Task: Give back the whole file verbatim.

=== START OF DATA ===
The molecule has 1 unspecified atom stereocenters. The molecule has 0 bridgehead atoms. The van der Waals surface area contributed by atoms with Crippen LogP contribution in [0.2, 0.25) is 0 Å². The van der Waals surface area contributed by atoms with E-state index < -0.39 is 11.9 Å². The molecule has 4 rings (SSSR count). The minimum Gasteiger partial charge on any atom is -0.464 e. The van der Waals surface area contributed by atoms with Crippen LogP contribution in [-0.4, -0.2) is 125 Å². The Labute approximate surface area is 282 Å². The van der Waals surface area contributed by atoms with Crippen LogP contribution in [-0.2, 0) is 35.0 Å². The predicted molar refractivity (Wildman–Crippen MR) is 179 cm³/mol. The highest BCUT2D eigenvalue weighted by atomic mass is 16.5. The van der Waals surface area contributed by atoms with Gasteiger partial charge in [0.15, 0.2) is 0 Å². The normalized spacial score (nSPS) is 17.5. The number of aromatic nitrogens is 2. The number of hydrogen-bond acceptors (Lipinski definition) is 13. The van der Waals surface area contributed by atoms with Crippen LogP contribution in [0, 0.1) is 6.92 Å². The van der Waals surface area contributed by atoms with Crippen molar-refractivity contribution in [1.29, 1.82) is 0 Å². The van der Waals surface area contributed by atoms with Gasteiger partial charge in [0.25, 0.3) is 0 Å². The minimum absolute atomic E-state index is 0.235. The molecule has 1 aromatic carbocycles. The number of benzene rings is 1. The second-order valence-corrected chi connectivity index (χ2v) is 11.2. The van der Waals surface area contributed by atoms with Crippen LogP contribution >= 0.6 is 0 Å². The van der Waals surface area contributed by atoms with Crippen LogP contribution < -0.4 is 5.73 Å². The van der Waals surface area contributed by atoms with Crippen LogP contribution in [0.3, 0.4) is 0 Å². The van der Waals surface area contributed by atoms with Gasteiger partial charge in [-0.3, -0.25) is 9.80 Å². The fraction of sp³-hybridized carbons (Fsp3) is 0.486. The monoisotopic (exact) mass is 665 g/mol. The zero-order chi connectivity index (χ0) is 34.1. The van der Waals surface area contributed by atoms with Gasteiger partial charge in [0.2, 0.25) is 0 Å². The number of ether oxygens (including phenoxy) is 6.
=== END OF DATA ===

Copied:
The molecule has 1 unspecified atom stereocenters. The molecule has 0 bridgehead atoms. The van der Waals surface area contributed by atoms with Crippen LogP contribution in [0.2, 0.25) is 0 Å². The van der Waals surface area contributed by atoms with E-state index < -0.39 is 11.9 Å². The molecule has 4 rings (SSSR count). The minimum Gasteiger partial charge on any atom is -0.464 e. The van der Waals surface area contributed by atoms with Crippen LogP contribution in [-0.4, -0.2) is 125 Å². The Labute approximate surface area is 282 Å². The van der Waals surface area contributed by atoms with Crippen LogP contribution in [-0.2, 0) is 35.0 Å². The predicted molar refractivity (Wildman–Crippen MR) is 179 cm³/mol. The highest BCUT2D eigenvalue weighted by atomic mass is 16.5. The van der Waals surface area contributed by atoms with Gasteiger partial charge in [0.15, 0.2) is 0 Å². The normalized spacial score (nSPS) is 17.5. The number of aromatic nitrogens is 2. The number of hydrogen-bond acceptors (Lipinski definition) is 13. The van der Waals surface area contributed by atoms with Crippen LogP contribution in [0, 0.1) is 6.92 Å². The van der Waals surface area contributed by atoms with Crippen molar-refractivity contribution in [1.29, 1.82) is 0 Å². The van der Waals surface area contributed by atoms with Gasteiger partial charge in [0.25, 0.3) is 0 Å². The minimum absolute atomic E-state index is 0.235. The molecule has 1 aromatic carbocycles. The number of benzene rings is 1. The second-order valence-corrected chi connectivity index (χ2v) is 11.2. The van der Waals surface area contributed by atoms with Crippen LogP contribution >= 0.6 is 0 Å². The van der Waals surface area contributed by atoms with Crippen LogP contribution < -0.4 is 5.73 Å². The van der Waals surface area contributed by atoms with Crippen LogP contribution in [0.3, 0.4) is 0 Å². The van der Waals surface area contributed by atoms with Gasteiger partial charge in [-0.3, -0.25) is 9.80 Å². The fraction of sp³-hybridized carbons (Fsp3) is 0.486. The monoisotopic (exact) mass is 665 g/mol. The zero-order chi connectivity index (χ0) is 34.1. The van der Waals surface area contributed by atoms with Gasteiger partial charge in [0.2, 0.25) is 0 Å². The number of ether oxygens (including phenoxy) is 6.